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Section 11 Summary Offences Act – Possession of Liquor by Minors

Section 11 of the Summary Offences Act 1988 (NSW) is the criminal offence of Possession of Liquor by Minors and is stated below.

If you would like an experienced criminal lawyer to help you achieve an outstanding outcome in your Summary Offences Act case, call Sydney Criminal Lawyers® today on (02) 9261 8881 for a free first appointment.

We have a proven track record in representing clients in Summary Offences Act cases and ensuring that you don’t get a criminal record or harsh punishment.

The Legislation

11 Possession of liquor by minors

(1) A person under the age of 18 years is guilty of an offence if the person possesses or consumes any liquor in a public place, unless the person establishes that:
(a) the person was under the supervision of a responsible adult, or
(b) the person had a reasonable excuse for possessing or consuming the liquor.
Maximum penalty: $20.

(2) A police officer may seize liquor in the possession of a person in a public place, if the officer suspects, on reasonable grounds, that:
(a) the person is under the age of 18 years, and
(b) the person is not under the supervision of a responsible adult, and
(c) the person does not have a reasonable excuse for possessing the liquor.

(3) Liquor seized under this section is forfeited to the Crown.

(4) Liquor may be seized under this section from a person’s possession even though the person is under the age of criminal responsibility.

(5) A person may not be arrested for an offence under subsection (1), except so far as may be necessary for the purpose of the administration of a caution by a police officer in relation to such an offence.

(5A) A police officer who reasonably suspects that a person has committed an offence under subsection (1) may require that person:
(a) to state his or her full name and residential address, and
(b) to produce then, or at a police station within a reasonable time, documentary evidence that might reasonably be accepted as applying to the person and as proving that the person is at least 18 years of age.

(5B) A person the subject of a requirement under subsection (5A) must not:
(a) refuse to state his or her full name and residential address, or
(b) state a false name or residential address, or
(c) without reasonable excuse, refuse or fail to produce evidence of age as referred to in subsection (5A) (b).
Maximum penalty: $20.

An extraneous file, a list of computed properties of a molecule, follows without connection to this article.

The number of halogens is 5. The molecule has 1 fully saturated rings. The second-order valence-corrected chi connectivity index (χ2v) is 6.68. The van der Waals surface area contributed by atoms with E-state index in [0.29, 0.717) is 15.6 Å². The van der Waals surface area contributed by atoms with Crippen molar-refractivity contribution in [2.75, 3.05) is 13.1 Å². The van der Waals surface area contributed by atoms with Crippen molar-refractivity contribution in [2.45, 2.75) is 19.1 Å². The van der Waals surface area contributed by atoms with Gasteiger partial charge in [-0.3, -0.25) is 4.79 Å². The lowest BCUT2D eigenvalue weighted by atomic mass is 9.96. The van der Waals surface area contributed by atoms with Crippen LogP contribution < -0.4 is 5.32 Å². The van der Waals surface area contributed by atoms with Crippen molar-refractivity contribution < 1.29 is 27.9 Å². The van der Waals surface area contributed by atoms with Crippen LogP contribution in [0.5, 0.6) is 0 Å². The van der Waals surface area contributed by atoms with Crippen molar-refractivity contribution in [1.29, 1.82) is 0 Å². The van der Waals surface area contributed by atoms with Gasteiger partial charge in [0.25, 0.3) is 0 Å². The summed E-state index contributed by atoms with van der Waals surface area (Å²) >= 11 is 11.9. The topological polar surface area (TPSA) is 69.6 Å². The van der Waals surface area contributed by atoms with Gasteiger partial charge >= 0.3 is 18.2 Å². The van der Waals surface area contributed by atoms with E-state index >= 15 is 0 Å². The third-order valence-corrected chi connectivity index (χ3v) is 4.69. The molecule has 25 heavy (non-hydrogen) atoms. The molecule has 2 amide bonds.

(6) The regulations may make provision for or with respect to:
(a) the procedure to be followed as regards the seizure of liquor under this section and the procedure to be followed after its seizure, and
(b) without limiting paragraph (a), prescribing the circumstances in which, and the procedure by which, liquor seized under this section is to be returned, and
(c) prescribing circumstances in which the other provisions of this section do not apply.

(7) In this section:”liquor” has the same meaning as in the Liquor Act 2007, and includes any container containing liquor.
Section 29 of the Act provides that a police officer can issue a $20 infringement notice for this offence, rather than issue a court attendance notice.

This means that the person does not have to attend court.

However, he or she can still elect to dispute the infringement notice by filling in the back and requesting a court date.

Why Sydney Criminal Lawyers®?

Choosing the right legal team to defend your reputation and interests can be a difficult process.

However, it is always important to look at a firm’s experience and results when making this decision.

At Sydney Criminal Lawyers®, we have extensive experience defending and winning some of the most complex criminal matters – so you can rest assured that you are in safe hands.

Our criminal law specialists will take the time in every case to carefully scrutinise all the evidence in order to identify problems with the prosecution case at an early stage in the proceedings.

Where issues are found, our lawyers will write to the prosecution asking to have the charges dropped on this basis – often sparing our clients the considerable time and expense associated with defended hearings.

However, should your matter proceed to court, our senior lawyers will represent you and present a strong defence case to maximise your chances of being found ‘not guilty.’

Our senior lawyers are highly skilled advocates who have been recognised for their expert knowledge of the criminal law, as well as their ability to obtain excellent results in difficult cases.

We can assist you in avoiding the harsh penalties imposed by the law if you simply wish to plead guilty – in these cases, our experienced advocates can prepare and present compelling sentencing submissions which focus on any positive factors of your case.

For the best defence in your case, get the experts on your side today. Call us now on
(02) 9261 8881 and book your FREE first conference
with our criminal law specialists.

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